As users engage with the software over time, knowledge of how to use the software is accumulated and habits are formed. Data that is created on the platform also adds to the stickiness and while migrating the data to another platform is feasible, it wouldn’t be easy. This is why Atlassian measures the success of its products based on the user engagement of the team members that actually use the license.
Atlassian also benefited (first mover advantage) from being the first work productivity software purchase for many of its customers. The company has mentioned that there are still many opportunities to sell to customers that are currently using Microsoft Excel or a homegrown solution.
Atlassian has expanded its product line-up around its original Jira product to increase the stickiness of its software. While Jira Service Desk can be run as stand-alone software, many firms benefit from the integration with core Jira. And if a customer wants Jira Service Management (extension of Service Desk), core Jira must be installed.
The Atlassian Marketplace also adds to the switching costs of its customers as add-ons and power-ups found on the marketplace add to the stickiness of the company’s products. Marketplace revenues has grown nicely over the past 7 years, almost keeping up with subscription revenue growth. Cumulative sales on the platform are more than $1.2B and Atlassian gets a 25% cut, implying over $400M in high margin revenues for the company.
From a combination of an efficient go to market strategy, low customer churn and high net revenue retention (121% for medium and large customers), the company has been able to efficiency grow its revenues and customer base. Atlassian’s CAC ratio is one of the lowest among software companies. Other companies with impressive CAC ratios are Veeva, Workday, Paycom, Coupa, etc.
CAC Ratio = Δ Subscription Gross Profit Dollars / New Customer Related Sales & Marketing
Returns on capital?
Over the past 7 years, Atlassian has spent 70% of its capital on R&D, 24% on acquisitions and 6% on capex. R&D has consistently ranged between 44%-49% of revenues over the past 5 years while M&A has been lumpy. Among Atlassian’s major product lines - Jira, Confluence, Jira Service Desk (with the exception of Trello), most of the product development has been done in-house.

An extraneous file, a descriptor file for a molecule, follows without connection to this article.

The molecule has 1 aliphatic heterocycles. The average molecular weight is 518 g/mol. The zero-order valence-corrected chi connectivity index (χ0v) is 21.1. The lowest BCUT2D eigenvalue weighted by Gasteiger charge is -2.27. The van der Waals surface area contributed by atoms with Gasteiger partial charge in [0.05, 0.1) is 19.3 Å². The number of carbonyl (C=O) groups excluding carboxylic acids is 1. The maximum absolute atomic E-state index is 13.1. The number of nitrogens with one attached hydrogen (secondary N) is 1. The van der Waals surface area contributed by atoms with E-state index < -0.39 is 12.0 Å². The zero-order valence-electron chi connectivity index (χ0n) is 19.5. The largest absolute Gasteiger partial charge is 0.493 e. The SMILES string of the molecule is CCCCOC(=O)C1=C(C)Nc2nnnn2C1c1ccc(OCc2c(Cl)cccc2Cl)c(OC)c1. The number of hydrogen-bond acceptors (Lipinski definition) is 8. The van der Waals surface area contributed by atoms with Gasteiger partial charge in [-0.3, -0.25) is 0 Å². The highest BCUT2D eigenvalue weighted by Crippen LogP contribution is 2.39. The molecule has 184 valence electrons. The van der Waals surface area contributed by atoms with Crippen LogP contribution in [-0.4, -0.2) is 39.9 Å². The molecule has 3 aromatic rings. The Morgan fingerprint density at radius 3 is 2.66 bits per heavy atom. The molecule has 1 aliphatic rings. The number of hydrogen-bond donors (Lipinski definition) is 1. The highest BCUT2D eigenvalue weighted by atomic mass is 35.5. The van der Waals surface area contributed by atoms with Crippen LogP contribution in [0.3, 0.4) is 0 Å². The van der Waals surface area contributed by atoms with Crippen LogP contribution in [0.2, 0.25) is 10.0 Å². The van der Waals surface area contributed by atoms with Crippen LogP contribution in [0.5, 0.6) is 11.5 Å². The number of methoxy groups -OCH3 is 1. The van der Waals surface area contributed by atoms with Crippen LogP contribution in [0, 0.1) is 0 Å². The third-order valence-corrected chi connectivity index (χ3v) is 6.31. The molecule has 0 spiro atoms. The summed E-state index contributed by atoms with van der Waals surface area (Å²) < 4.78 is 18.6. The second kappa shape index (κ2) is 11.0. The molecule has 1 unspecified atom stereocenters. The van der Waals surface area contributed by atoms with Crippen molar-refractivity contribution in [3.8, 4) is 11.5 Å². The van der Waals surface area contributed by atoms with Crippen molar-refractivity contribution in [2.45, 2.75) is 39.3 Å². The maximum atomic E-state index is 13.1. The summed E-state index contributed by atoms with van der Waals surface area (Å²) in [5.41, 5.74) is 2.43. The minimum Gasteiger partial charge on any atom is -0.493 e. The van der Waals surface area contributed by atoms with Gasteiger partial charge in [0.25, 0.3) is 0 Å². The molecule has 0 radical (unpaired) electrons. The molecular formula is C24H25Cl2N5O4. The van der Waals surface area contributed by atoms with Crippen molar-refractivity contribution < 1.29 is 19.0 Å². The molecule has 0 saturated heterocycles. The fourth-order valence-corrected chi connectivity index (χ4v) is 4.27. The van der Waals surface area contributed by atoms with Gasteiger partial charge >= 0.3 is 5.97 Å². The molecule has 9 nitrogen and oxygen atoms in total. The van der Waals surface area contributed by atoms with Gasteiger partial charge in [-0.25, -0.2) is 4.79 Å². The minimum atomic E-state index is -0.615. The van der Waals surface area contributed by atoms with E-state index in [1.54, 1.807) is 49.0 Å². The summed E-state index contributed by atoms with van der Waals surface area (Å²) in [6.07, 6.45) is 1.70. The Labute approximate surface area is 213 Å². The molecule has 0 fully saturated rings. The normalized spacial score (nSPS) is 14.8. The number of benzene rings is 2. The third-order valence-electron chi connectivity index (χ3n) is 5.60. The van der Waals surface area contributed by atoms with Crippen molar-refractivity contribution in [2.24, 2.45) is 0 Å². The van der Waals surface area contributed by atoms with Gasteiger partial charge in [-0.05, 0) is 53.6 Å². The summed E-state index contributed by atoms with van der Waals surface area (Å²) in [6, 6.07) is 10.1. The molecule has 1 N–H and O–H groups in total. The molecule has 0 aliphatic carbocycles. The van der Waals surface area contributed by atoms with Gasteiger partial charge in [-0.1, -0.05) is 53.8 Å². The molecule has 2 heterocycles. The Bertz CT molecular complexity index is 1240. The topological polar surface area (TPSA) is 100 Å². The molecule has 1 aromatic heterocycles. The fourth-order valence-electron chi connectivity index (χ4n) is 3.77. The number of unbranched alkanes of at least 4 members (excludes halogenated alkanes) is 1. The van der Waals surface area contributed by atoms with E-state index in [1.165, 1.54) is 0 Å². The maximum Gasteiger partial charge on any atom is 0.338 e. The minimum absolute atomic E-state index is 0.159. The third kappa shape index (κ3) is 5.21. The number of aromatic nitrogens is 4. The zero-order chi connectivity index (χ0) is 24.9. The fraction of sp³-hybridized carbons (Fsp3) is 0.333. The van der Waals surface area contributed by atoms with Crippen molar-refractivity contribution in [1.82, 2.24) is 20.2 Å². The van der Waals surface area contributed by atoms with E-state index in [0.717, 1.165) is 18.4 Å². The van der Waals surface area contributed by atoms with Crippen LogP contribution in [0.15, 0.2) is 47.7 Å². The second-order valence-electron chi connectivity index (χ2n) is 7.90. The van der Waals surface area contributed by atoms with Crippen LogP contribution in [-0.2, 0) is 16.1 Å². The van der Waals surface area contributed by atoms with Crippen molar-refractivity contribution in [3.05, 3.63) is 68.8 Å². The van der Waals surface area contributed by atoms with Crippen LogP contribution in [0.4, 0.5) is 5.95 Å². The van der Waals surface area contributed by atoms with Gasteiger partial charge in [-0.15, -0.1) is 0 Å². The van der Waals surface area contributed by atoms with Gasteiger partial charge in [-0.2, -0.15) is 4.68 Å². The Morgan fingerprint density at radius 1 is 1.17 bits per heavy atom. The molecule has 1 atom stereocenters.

Two of the largest acquisitions have been Trello (January 2017) and Opsgenie (October 2018). Trello was acquired for $363M in cash and $20M in stock. Trello is a virtual sticky notes and digital whiteboards software using the Kanban style of work management. It’s a creative unstructured space that is more visual than Jira or Confluence. While the financials were unknown prior to the acquisition, the company has meaningfully grown the Trello userbase since the acquisition. When Trello was acquired, its userbase had grown over 100% y/y to 19M in over 100 countries. By September of 2017, Trello had 25M users and that number doubled to 50M over the next two years. Trello is used by over 80% of the Fortune 500.
Opsgenie was acquired for $260M in cash + $36M in stock for key employees as a retention tool. Opsgenie is incident alerting and on-call schedule management software that complements Jira Service Desk. The financials for Opsgenie is also unknown and its uncertain what the return profile has been for this acquisition. However, we do know that the company has improved the offering post the acquisition, introduced a new free plan tier (up to 5 users) and reduced pricing by 35% to better align the pricing structure with the rest of Atlassian software offerings.
Atlassian started by selling on-premise software through the form of perpetual licenses + maintenance contracts. Later in the early 2010s Atlassian began to offer cloud versions of their software products and since FY13, it’s been the fastest growing part of the business.
The company has recently been pushing its customers to move to the cloud versions of its products. From the customer’s perspective, they don’t have to maintain a server or data center to host the software and there are other benefits like security and scalability. Over 95% of new customers choose the cloud version of the software already.
From the Atlassian’s perspective, moving customers over to the cloud is a win in-terms of lifetime value of the customer, but the benefits may be less than a typical on-premise to cloud transition. That’s because Atlassian’s license portion of its software is underpriced and the annual maintenance fee is much higher than other software vendors. For Jira, a small customer with under 50 users would pay $6k for the first year ($3k for the license and $3k for maintenance) and then pay $3k every year going forward. 50% of the first year fees in maintenance fees is much higher than other software vendors who typically price it around 20% of first year fees. There also isn’t the resell that other on-premise software vendors go through when a new version of the software is released.